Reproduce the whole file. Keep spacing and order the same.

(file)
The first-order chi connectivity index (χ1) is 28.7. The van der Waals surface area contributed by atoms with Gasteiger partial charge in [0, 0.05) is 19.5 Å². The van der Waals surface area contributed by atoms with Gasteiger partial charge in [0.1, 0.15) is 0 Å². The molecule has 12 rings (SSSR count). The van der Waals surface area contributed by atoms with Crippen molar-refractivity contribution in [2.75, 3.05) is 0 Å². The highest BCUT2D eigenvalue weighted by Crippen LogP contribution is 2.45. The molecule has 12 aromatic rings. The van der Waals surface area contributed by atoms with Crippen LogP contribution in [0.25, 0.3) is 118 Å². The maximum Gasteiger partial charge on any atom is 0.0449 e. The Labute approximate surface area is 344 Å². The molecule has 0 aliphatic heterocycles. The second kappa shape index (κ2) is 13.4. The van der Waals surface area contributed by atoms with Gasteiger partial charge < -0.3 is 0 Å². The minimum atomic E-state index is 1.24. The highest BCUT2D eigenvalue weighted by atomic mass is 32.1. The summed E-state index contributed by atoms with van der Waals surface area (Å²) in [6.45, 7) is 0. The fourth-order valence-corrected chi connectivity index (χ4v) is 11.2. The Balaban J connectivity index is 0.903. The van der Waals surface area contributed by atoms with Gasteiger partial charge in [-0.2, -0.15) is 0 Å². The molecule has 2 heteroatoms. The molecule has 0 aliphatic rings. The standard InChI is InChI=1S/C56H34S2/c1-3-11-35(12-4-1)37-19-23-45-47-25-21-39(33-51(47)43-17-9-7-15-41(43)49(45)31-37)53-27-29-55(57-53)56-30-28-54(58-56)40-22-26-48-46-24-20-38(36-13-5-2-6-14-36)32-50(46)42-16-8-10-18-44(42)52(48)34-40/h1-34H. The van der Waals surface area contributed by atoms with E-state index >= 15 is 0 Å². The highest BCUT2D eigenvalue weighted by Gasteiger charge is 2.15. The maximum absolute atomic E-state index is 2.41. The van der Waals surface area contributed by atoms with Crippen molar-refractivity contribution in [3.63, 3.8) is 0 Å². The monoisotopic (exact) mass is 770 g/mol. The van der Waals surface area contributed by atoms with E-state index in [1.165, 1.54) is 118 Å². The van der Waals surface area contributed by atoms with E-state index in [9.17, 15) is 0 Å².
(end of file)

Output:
The first-order chi connectivity index (χ1) is 28.7. The van der Waals surface area contributed by atoms with Gasteiger partial charge in [0, 0.05) is 19.5 Å². The van der Waals surface area contributed by atoms with Gasteiger partial charge in [0.1, 0.15) is 0 Å². The molecule has 12 rings (SSSR count). The van der Waals surface area contributed by atoms with Crippen molar-refractivity contribution in [2.75, 3.05) is 0 Å². The highest BCUT2D eigenvalue weighted by Crippen LogP contribution is 2.45. The molecule has 12 aromatic rings. The van der Waals surface area contributed by atoms with Crippen LogP contribution in [0.25, 0.3) is 118 Å². The maximum Gasteiger partial charge on any atom is 0.0449 e. The Labute approximate surface area is 344 Å². The molecule has 0 aliphatic heterocycles. The second kappa shape index (κ2) is 13.4. The van der Waals surface area contributed by atoms with Gasteiger partial charge < -0.3 is 0 Å². The minimum atomic E-state index is 1.24. The highest BCUT2D eigenvalue weighted by atomic mass is 32.1. The summed E-state index contributed by atoms with van der Waals surface area (Å²) in [6.45, 7) is 0. The fourth-order valence-corrected chi connectivity index (χ4v) is 11.2. The Balaban J connectivity index is 0.903. The van der Waals surface area contributed by atoms with Gasteiger partial charge in [-0.2, -0.15) is 0 Å². The molecule has 2 heteroatoms. The molecule has 0 aliphatic rings. The standard InChI is InChI=1S/C56H34S2/c1-3-11-35(12-4-1)37-19-23-45-47-25-21-39(33-51(47)43-17-9-7-15-41(43)49(45)31-37)53-27-29-55(57-53)56-30-28-54(58-56)40-22-26-48-46-24-20-38(36-13-5-2-6-14-36)32-50(46)42-16-8-10-18-44(42)52(48)34-40/h1-34H. The van der Waals surface area contributed by atoms with E-state index >= 15 is 0 Å². The highest BCUT2D eigenvalue weighted by Gasteiger charge is 2.15. The maximum absolute atomic E-state index is 2.41. The van der Waals surface area contributed by atoms with Crippen molar-refractivity contribution in [3.63, 3.8) is 0 Å². The monoisotopic (exact) mass is 770 g/mol. The van der Waals surface area contributed by atoms with E-state index in [1.165, 1.54) is 118 Å². The van der Waals surface area contributed by atoms with E-state index in [9.17, 15) is 0 Å².